Make yourself at home: The basketball loving squirrel
Florida Travelogue - Day Five: "Tonight's the Night"
Friday, January 3, 2003
Breakfast, followed by a brief shootaround at Lakeland Christian School and then off to the game - that’s the plan for today. Most of the players arrive early at breakfast and the conversation is more focused than usual. The guys wonder if Pat Fitzsimons (and his sore hamstring) will play. They wonder who will start in his place if he doesn’t. They wonder how good tonight’s opponent, Webber International, is. They wonder if Webber will show up with any new players and if their 7-foot-1 center is any good.
In the dining room, between trips to the pancake stack, I meet a man named Joe Louis. He tells me he was a professional baseball scout for 60 years and has rubbed elbows with non other than Babe Ruth and Lou Gehrig. Our server informs me that Mr. Louis comes to Lakeland, the spring training home of the Detroit Tigers, every year. I pay my respects.
After breakfast Coach Hixon and I run the three miles to Lakeland Christian School. We’re proud of ourselves because it’s the fourth consecutive afternoon we’ve covered the mileage. At the gym we find Lakeland Christian’s coaches setting up for an upcoming high school game, pulling out bleachers, setting up benches, cleaning floor mats. We’re glad to lend a hand.
The players arrive shortly thereafter in sweats and T-shirts, traditional shootaround garb, and do just that - shoot around. Adam Harper leads a game of H-O-R-S-E against all comers, first routing Suli Jenkins and Frank Perry and then handling Steve Zieja. He hits shots from everywhere - beyond the sideline, just inside half court, double-pump reverse layups, you name it.
Coach Hixon calls the players together at midcourt and reviews the scouting report for tonight. Before every game he distributes a meticulously compiled handwritten sheet complete with profiles of opposing players, offensive and defensive tendencies, diagrams of plays they might run, anything that might give the team an edge. He says that Webber International has two or three players that are as quick as any we’ll face this year, and to not be surprised if the pace is extremely fast at the start of the game. He also says that Webber’s 7-foot-1 center will most likely post up down low and shoot over the top of the defense, and that we’ll counter with our tallest available player, whoever that may be.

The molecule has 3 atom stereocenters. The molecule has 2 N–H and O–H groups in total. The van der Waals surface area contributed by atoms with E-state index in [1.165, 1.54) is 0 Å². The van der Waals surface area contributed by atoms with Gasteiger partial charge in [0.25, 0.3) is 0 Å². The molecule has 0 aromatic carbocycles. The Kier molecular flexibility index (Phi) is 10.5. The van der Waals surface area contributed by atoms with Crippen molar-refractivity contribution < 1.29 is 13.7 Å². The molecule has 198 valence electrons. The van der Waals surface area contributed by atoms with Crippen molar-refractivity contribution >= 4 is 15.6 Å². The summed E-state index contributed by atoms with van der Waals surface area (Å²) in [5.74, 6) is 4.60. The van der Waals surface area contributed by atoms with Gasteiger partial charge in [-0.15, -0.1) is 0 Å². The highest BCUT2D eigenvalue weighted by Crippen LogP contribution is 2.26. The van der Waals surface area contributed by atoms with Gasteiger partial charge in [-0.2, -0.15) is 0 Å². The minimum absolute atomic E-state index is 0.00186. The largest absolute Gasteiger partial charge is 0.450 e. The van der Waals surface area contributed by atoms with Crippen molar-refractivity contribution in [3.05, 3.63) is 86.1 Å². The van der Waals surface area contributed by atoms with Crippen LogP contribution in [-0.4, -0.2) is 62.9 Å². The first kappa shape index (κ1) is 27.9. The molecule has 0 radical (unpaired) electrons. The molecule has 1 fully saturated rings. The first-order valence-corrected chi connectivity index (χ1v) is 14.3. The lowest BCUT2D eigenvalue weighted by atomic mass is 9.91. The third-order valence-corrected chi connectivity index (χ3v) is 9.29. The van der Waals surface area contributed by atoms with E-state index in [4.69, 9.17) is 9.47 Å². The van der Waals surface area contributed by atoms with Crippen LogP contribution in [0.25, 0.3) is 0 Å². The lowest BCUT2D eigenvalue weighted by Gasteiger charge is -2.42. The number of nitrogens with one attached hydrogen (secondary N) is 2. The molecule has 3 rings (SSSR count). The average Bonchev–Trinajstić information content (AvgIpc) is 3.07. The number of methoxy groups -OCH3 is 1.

It’s a 40-minute van ride to Babson Park, Fla. and the Webber International Campus. Webber International is actually a sister school to Babson College in Babson Park, Mass., and was founded in 1927. Along the way it becomes apparent that Babson Park, Fla. is more or less in the middle of nowhere. We pass cows, bulls, goats and endless acres of oranges groves until the Webber International campus materializes on the shores of a crystal clear lake. It looks just like you’d think a small, rural Florida college might - palm trees, pastel colored stucco buildings, green playing fields, exotic birds.
The gym is small but serviceable with bleachers on both sides and large basketballs painted on both ends of the floor. A women’s game is underway and there’s a lot of time left on the clock. We have about an hour and a half to kill. While scouting the gym I notice that an agile, gray squirrel has made the place his home. He cris-crosses the ceiling rafters at will, back and forth, as if to say “catch me if you can.” Webber International’s athletic director jokes that they should change their nickname from the Warriors to the Fighting Squirrels. A squirrel trap sits atop a storage bin behind the visitors’ bench.
As gametime approaches both teams warm up and an old friend materializes - Mike Proctor ’02, who played four years of basketball at Amherst before graduating last spring. He has since joined the U.S. Marines and his former teammates are happy to see him. He looks like he’s shed some weight and says he hopes to enroll in flight school soon. Mike badgers the referees from the bleachers for the next 90 minutes.
With the game underway Coach Hixon’s scouting report proves accurate. Webber International is fast and athletic and the game begins at a frenzied pace. We fall behind early, trail by four at the half and never recover. Tim Jones starts in Fitzsimons’ place and plays well, but the officiating appears to be a bit one-sided. Webber International attempts 18 more free throws than Amherst and enjoys a similar advantage in foul calls, making a road win in a place like Babson Park a tall order.
After the game, which is Amherst’s first loss after a 7-0 start, everyone’s disappointed. Players telephone their parents to break the bad news, adding that we should’ve won by 30. The team hadn’t played a game in 24 days and the rust was apparent, but a loss is a loss. Still, 7-1 ain’t a bad start to the season, and a chance to start a new winning streak is right around the corner - Monday, in fact.
Just one more full day in Florida. With their business here seemingly concluded, the players look forward to returning to Amherst, even though the news has circulated that eight inches of snow (and counting) have fallen in Western Mass.
-Kevin Graber, Sports Information Director